What really got me hooked though was the story and the consistent pace at which it was delivered. Completing every main mission was usually accompanied by a cutscene that delivered additional detail which helped immensely with keeping me engaged through the game’s long play time. All of the characters are well thought out, given ample time for their backstories to develop and, perhaps most importantly, are expertly delivered by their respective actors. It speaks volumes when not one, but two of the actors were nominated for Best Performance at The Game Awards for their roles in Death Stranding and one of them (Mads Mikkelsen) took home the award. There’s a few issues with the story that I won’t go into detail about, lest I ruin what it for some, but suffice to say the fact that I’m still thinking about it and processing it some time after finishing it means it’s had quite the impact on me.
Death Stranding is a masterpiece, showing what can happen when high concept thinking meets the dedication to deliver. All aspects of the game are expertly crafted: from the visuals which come from a highly revved up Decima engine, to the game’s audio experience and, perhaps most importantly, the actors that bring the game’s characters to life. To be sure it’s not a game for everyone as the core game loop and the first 8 hours or so are likely to turn quite a few people off it. However sticking through that initial part opens up a world that’s ever changing, growing in response to the collective effort that all players invest in it. I’m glad to have played my part in helping build out that world and for the experience that Death Stranding has given me. It is truly a game for those who seek a deeply immersive experience, one that resonate with you for years to come.
Death Stranding is available on PlayStation 4 right now (coming to PC in late 2020) for $89.95. Total play time was 35 hours with 57% of the achievements unlocked.
I’ve found myself stumbling across a lot more work from game developer students of late and I have to say I’m continually impressed at the work they’re putting out. To be sure part of it is because of my own history in trying to make games with mixed results although I do contend that they were crafted over a decade ago, long before Unity and its community were in existence. Still the fact that students make games is only part of it as it’s more about the quality of what they’re putting out which bears mention. Undefeated is a fantastic example of this as it manages to do what a lot of other, bigger budget titles fail to do: make being a superhero just plain fun.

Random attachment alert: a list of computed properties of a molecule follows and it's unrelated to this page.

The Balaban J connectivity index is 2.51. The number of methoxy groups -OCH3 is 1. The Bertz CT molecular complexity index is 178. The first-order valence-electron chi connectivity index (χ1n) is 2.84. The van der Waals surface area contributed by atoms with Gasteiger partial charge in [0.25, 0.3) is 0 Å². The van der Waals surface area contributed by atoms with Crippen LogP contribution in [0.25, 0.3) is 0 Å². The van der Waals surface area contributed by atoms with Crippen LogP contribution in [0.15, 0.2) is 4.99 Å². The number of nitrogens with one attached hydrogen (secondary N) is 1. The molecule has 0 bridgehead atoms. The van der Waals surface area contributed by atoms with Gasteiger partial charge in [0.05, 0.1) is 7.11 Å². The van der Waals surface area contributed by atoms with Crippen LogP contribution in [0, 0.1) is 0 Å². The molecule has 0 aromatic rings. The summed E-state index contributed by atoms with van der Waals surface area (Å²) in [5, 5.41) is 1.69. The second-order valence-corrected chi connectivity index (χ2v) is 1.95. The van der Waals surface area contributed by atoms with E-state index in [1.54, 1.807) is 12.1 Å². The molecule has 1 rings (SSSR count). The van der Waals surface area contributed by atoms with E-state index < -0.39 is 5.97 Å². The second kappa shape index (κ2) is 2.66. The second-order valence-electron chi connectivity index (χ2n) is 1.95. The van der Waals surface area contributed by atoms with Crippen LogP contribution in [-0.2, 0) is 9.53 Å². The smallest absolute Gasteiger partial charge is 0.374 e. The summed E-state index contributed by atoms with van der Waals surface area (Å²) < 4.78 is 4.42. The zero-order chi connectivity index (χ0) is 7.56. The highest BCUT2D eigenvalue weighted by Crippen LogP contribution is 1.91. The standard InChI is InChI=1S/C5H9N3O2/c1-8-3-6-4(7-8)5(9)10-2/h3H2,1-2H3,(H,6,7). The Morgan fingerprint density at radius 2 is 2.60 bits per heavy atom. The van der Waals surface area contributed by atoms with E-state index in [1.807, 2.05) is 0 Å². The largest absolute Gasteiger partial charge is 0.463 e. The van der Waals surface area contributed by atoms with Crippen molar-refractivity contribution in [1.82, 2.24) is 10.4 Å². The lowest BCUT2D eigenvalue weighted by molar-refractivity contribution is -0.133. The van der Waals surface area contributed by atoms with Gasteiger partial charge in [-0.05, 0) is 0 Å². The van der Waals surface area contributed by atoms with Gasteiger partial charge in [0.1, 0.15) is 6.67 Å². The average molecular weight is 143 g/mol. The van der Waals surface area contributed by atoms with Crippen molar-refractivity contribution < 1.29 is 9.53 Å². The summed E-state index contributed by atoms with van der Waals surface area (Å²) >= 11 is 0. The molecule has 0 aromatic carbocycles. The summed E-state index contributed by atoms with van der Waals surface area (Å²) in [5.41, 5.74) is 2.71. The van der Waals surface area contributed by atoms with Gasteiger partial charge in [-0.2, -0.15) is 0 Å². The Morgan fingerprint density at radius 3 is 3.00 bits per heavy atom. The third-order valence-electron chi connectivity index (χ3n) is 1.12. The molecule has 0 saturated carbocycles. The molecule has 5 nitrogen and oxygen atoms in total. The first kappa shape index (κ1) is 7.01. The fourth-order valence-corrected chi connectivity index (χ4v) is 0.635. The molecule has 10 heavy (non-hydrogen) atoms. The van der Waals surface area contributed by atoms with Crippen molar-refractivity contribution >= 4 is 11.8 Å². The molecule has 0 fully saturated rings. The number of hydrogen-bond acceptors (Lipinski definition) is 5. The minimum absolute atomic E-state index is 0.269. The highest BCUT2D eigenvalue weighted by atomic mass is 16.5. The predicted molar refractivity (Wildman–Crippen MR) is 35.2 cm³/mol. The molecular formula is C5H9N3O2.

Undefeated’s premise is simple: there’s a city in trouble and it’s up to you to save it. Initially this takes the form of beating down the hordes of rank and file bad guys who are getting in your way, stopping to help citizens in trouble as you do so for good measure. From there it turns into a kind of superhero anime where you’ll have to level yourself up through the ranks so you can take on the ever increasing threats to the city (mostly in the form of boss fights). In all honesty I went into this thinking I’d have yet another trash heap to review but, to its credit, Undefeated managed to get me hooked no less than 5 minutes into the game.
Visually Undefeated is quite simple, retaining that default “Unreal engine” feel that many games built on the platform have when they use assets from the store. The UI does appear to have been given some love though, mostly to give it that very distinct Japanese UI design that lovers of JRPGs and other such titles seem to favour heavily. This simplicity means that the game runs buttery smooth and will quite likely do so on pretty much any platform you care to throw it at. However it’s not the visuals that makes this game, it’s the rapid pace and careful selection of mechanics that makes it so gosh darn fun.